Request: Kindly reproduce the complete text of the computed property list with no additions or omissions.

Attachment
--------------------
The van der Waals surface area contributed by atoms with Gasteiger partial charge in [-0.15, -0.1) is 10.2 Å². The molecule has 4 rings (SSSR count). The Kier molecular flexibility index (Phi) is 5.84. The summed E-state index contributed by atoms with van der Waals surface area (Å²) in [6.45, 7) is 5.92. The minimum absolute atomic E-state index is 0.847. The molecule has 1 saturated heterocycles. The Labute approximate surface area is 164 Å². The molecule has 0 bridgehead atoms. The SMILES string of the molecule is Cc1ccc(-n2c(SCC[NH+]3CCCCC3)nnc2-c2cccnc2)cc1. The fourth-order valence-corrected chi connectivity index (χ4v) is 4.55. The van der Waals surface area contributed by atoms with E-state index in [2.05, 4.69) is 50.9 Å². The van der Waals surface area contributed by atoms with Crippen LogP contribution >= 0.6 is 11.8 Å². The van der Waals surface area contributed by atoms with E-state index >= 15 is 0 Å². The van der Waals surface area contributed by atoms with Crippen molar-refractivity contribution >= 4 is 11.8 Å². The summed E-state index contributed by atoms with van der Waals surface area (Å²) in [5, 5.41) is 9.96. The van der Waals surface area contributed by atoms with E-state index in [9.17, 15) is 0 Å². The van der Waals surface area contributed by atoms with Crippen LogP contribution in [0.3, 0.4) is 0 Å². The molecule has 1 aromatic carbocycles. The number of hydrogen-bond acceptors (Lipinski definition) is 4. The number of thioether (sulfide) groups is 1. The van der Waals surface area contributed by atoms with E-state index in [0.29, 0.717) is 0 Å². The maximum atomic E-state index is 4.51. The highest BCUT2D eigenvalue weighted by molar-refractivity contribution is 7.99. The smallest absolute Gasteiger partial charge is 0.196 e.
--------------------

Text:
The van der Waals surface area contributed by atoms with Gasteiger partial charge in [-0.15, -0.1) is 10.2 Å². The molecule has 4 rings (SSSR count). The Kier molecular flexibility index (Phi) is 5.84. The summed E-state index contributed by atoms with van der Waals surface area (Å²) in [6.45, 7) is 5.92. The minimum absolute atomic E-state index is 0.847. The molecule has 1 saturated heterocycles. The Labute approximate surface area is 164 Å². The molecule has 0 bridgehead atoms. The SMILES string of the molecule is Cc1ccc(-n2c(SCC[NH+]3CCCCC3)nnc2-c2cccnc2)cc1. The fourth-order valence-corrected chi connectivity index (χ4v) is 4.55. The van der Waals surface area contributed by atoms with E-state index in [2.05, 4.69) is 50.9 Å². The van der Waals surface area contributed by atoms with Crippen LogP contribution >= 0.6 is 11.8 Å². The van der Waals surface area contributed by atoms with E-state index >= 15 is 0 Å². The van der Waals surface area contributed by atoms with Crippen molar-refractivity contribution >= 4 is 11.8 Å². The summed E-state index contributed by atoms with van der Waals surface area (Å²) in [5, 5.41) is 9.96. The van der Waals surface area contributed by atoms with E-state index in [9.17, 15) is 0 Å². The van der Waals surface area contributed by atoms with Crippen LogP contribution in [0.3, 0.4) is 0 Å². The molecule has 1 aromatic carbocycles. The number of hydrogen-bond acceptors (Lipinski definition) is 4. The number of thioether (sulfide) groups is 1. The van der Waals surface area contributed by atoms with E-state index in [0.29, 0.717) is 0 Å². The maximum atomic E-state index is 4.51. The highest BCUT2D eigenvalue weighted by molar-refractivity contribution is 7.99. The smallest absolute Gasteiger partial charge is 0.196 e.